Lending to SME has many advantages than could do commercial banks, when thinking about improving on the living standards of the masses, which is of great interest and concern to every development practitioner. outreach and impacts are very wide and tangible. my case is a small lending initiative put in place under a common initiative group. This work mostly within urban markets where vendors are identified on daily basis on the same spot, they are sensitized on services offered and they make their choices. Choices range from house rents, njangui, loans repay, plot and building financing, school resumption preparation, normal savings etc Everyday they make contributions (savings) so as to meet up with their monthly demands. sometimes they request for very small loans raging from FCFA 10000 to 200000, which reflect their business size. securities here include, the savings choice, the spot they occupy in the market which the market master and the the suppliers recognize very well (suppliers in meat, tomatoes, fresh and dry fish, palm oil)etc. Cash contribution by these very SMEs for just a sinle group in one market per monthly basis is estimated at USD 28000. In a market, about ten different groups execute such activities including some formal MFIs. These MFIs use this to improve on their running capital, while the others use the funds collected to generate interest as deposits in banks. since they are mostly school graduates with no job, they earn income raging from USD250 upwards which help improve on their living standards. many female collectors and men as well have received marriage blessings with some of the vendors in the markets and as this provides interest free cash to the business and a share in household expenses. Default rates here are very low, raging from 1 to 2 % per month, for those who failed to honour all their monthly payment.Very often, over USD 50000 is given out as loans per month to these very small vendors. Are the multiplier effects not seeming encouraging or the impacts not very great. All i intend to say is that, micro lending to SMEs has wide impacts not only to those that benefit, but also to those that offer. it is best for governments to promote this initiative so as to assure a participatory and sustainable growth in every nation economy. Confidence remains here the key to lending, not collateral and good financial statements. 'small lending is a promising future for development'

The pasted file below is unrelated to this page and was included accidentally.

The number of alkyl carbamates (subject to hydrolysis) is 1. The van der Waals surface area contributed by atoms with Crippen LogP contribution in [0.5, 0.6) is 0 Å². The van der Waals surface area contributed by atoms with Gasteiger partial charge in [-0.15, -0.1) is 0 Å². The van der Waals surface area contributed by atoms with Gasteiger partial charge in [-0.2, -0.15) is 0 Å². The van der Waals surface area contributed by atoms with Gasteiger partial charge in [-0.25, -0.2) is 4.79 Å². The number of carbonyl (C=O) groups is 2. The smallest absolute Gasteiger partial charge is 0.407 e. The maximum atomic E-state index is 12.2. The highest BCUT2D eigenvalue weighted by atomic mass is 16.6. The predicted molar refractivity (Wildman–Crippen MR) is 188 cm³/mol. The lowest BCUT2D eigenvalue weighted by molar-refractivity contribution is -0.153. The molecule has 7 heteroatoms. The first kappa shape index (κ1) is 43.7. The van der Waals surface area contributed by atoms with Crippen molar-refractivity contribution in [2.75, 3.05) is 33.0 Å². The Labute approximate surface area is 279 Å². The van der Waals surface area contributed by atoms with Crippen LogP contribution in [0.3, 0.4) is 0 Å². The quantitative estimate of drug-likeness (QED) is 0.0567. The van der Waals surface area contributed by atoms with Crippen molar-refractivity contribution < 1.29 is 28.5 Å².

Submitted by Rodrigo Baluk on
Great job, Bailey ! Keep pushing ! To reach MSME` segments efficently, we need to develop new and innovative tools. I truly believe that one of them is what EFL is doing. Our industry no longer resist traditional methods (tremendously expensive and unefficient) that waste money, time and precious resources (what at the end comes to abort tons of projects) I strongly believe in psycometrics, as it was succesfully used for years in other fields. Sincerely yours. Rodrigo Baluk ARGENTINA

Submitted by victor m hernandez on
In Small Business Corporation, the company I worked with, we use a risk based credit technology for lending to MSMEs. It has scoring and credit risk rating outcome and is quite effective and reliable. We have experienced abvout 2% to 3% default rate on our loan portfolio.